30 Years at the Forefront of Forgiveness Science: Dr. Robert Enright, “the Forgiveness Trailblazer”

Editor’s Note: Except for those literally living under a rock, few can deny that forgiveness has become not only an accepted but sought-after area of scientific psychological research during the past few decades. Forgiveness interventions have been tested, enhanced, and endorsed for both their psychological benefits as well as their physical health benefits. This year, in fact, marks a significant anniversary in what has become a remarkable evolution. Here are some of the significant dates in that chronology:

1989 – The first empirically-based published article in which there was an explicit focus on person-to-person forgiving appeared in the Journal of Adolescence. The article, “The Adolescent as Forgiver,” assessed two studies that focused on how children, adolescents, and young adults thought about forgiveness. The studies were conducted by Dr. Robert Enright, Dr. Radhi Al-Mabuk, and Dr. Maria Santos, MD.

“This year marks an important 30th anniversary of which the world is hardly aware and from which the world has greatly benefitted,” Dr. Enright, founder of the International Forgiveness Institute, wrote earlier this month in a Psychology Today blog article referring to those pioneering studies and the Journal of Adolescence article. “Prior to this study, there was research on apology, or people seeking forgiveness, but never with a deliberate focus on people forgiving one another.”

In the first 1989 study, 59 subjects in grades 4, 7, 10, college and in adulthood were interviewed and tested to assess their stages of forgiveness development. As predicted, the study provided strong evidence that people’s understanding of forgiveness develops with age. Study 2, with 60 subjects, replicated the findings of Study 1.

1993 – The next empirical study of forgiveness was published that introduced Dr. Enright’s Process Model of how people forgive. (Hebl & Enright, 1993). This study showed that as elderly females forgave family members for unjust treatment, then they (the forgivers themselves) became psychologically healthier. This was the first published intervention study and it showed a cause-and-effect relationship between learning to forgive and the subsequent positive changes in psychological health.

1995 – Other researchers began to publish the results of their studies as they, too, took up the empirical cause of forgiveness. Dr. Enright, on whom Time magazine bestowed the title “the forgiveness trailblazer,” shared the knowledge he gained from his groundbreaking forgiveness research with inquisitive researchers around the globe who significantly broadened the scope of forgiveness investigations.

2015 – The empirically-based treatment manual, Forgiveness Therapy, is published by the American Psychological Association. Its authors: Dr. Robert Enright and psychiatrist Dr. Richard Fitzgibbons. Its audience: thousands of mental health professions around the world who are helping to make forgiveness therapy a gold-standard therapeutic treatment like psychoanalysis and cognitive behavioral therapy.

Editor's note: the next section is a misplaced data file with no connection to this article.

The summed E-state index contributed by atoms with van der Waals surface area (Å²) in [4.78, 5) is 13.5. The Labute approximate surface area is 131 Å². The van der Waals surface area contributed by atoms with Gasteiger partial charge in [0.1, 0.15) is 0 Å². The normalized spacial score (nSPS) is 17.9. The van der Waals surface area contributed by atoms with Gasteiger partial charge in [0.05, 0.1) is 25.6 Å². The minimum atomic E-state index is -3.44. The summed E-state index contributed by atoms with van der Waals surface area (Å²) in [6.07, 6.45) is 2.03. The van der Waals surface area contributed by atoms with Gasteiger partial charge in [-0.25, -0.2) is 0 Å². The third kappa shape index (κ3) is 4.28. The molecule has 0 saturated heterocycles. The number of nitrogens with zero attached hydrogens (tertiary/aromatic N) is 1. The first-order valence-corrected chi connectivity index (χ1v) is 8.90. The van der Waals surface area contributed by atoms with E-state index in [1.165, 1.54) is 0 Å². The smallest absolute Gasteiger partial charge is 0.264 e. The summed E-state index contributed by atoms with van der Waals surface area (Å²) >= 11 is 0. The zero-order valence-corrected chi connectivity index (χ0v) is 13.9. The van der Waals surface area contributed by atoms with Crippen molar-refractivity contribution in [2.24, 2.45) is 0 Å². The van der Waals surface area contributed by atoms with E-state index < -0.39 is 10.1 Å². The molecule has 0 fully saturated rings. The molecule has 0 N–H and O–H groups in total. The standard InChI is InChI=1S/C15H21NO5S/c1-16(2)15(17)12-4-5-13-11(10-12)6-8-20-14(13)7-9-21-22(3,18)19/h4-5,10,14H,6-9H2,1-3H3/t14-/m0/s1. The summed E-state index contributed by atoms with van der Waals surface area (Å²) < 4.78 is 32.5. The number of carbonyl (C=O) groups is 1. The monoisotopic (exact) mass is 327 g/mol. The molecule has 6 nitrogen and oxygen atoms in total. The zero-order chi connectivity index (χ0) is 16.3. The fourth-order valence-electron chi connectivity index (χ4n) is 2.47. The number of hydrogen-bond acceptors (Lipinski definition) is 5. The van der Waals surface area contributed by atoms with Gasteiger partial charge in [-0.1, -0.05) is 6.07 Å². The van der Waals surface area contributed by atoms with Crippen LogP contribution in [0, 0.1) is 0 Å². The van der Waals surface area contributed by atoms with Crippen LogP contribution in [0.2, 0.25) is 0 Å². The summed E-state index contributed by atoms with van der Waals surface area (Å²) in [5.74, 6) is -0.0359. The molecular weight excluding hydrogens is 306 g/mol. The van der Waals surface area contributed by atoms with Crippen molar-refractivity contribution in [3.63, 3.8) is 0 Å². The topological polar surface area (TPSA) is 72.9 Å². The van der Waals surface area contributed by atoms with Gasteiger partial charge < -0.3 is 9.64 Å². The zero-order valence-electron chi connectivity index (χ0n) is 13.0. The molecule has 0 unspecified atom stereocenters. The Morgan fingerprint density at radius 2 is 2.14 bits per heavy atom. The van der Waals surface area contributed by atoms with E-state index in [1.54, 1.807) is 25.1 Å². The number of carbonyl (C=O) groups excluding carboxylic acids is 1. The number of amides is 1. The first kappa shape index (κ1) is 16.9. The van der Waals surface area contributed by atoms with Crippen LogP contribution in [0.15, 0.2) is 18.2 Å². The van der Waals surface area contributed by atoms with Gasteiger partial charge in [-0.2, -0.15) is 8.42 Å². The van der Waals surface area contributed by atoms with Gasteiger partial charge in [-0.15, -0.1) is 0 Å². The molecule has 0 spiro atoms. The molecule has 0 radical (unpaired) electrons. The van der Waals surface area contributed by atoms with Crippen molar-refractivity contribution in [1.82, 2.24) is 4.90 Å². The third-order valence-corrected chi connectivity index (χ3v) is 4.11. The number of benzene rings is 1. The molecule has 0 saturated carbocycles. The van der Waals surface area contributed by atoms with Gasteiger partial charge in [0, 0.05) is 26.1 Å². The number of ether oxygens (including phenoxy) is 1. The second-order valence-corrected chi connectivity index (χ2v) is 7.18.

Learn more about Dr. Enright’s pioneering role in forgiveness therapy by reading his complete April 16, 2019 Psychology Today blog article “Reflecting on 30 Years of Forgiveness Science.”

Five Forgiveness Exercises for Couples

“Healing the emotional and relational wounds for couples.”

Life is hard enough without the added layer of conflict with those who are supposed to be good to us, which can lead to resentment which can lead to misery.  One’s own inner conflict can spread to others and when a person is in a close relationship, it is all too easy for that inner conflict to become the other’s conflict as well.                                          

International Forgiveness Institute, Inc.
Current statistics tell us that such conflict is all too common today.  According to the American Psychological Association, about 50% of those who marry end up divorced and second marriages break up at an even higher rate. How can one start now to reduce the inner conflict that can lead to couples’ conflict?  I would like to suggest the following five forgiveness exercises, which can be started today, as a way of addressing both inner conflict, resentment, and misery and relational misery.
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The first ground-rule for these exercises is this: You are not doing this to change your partner.  Your task is to change yourself and to do your part to improve the relationship.  The second ground-rule is this:  Your task is not to pressure your partner into these exercises.  It is better if both of you are drawn to them, not cajoled into them.

With these ground-rules in place, let us go to the first exercise.  Together, talk out what it means to forgive another person.  You might be surprised to learn that you are not in agreement as to what forgiveness actually is because such a discussion of its meaning is rare.  Common misconceptions are these: To forgive is just to move on from difficult situations; to forgive is to forget what happened; to forgive is to excuse what happened; to forgive is to stop asking something of the other by no longer seeking fairness.  Yet, to forgive is none of these.  To forgive is to offer goodness to those who have not been good to you.  To forgive is to be strong enough to offer such goodness through your emotional pain for the other’s good.  Take some time to discuss each other’s views and please do so with respect.  Learning what forgiveness actually is takes time and effort primarily because we have not been schooled enough in this important concept.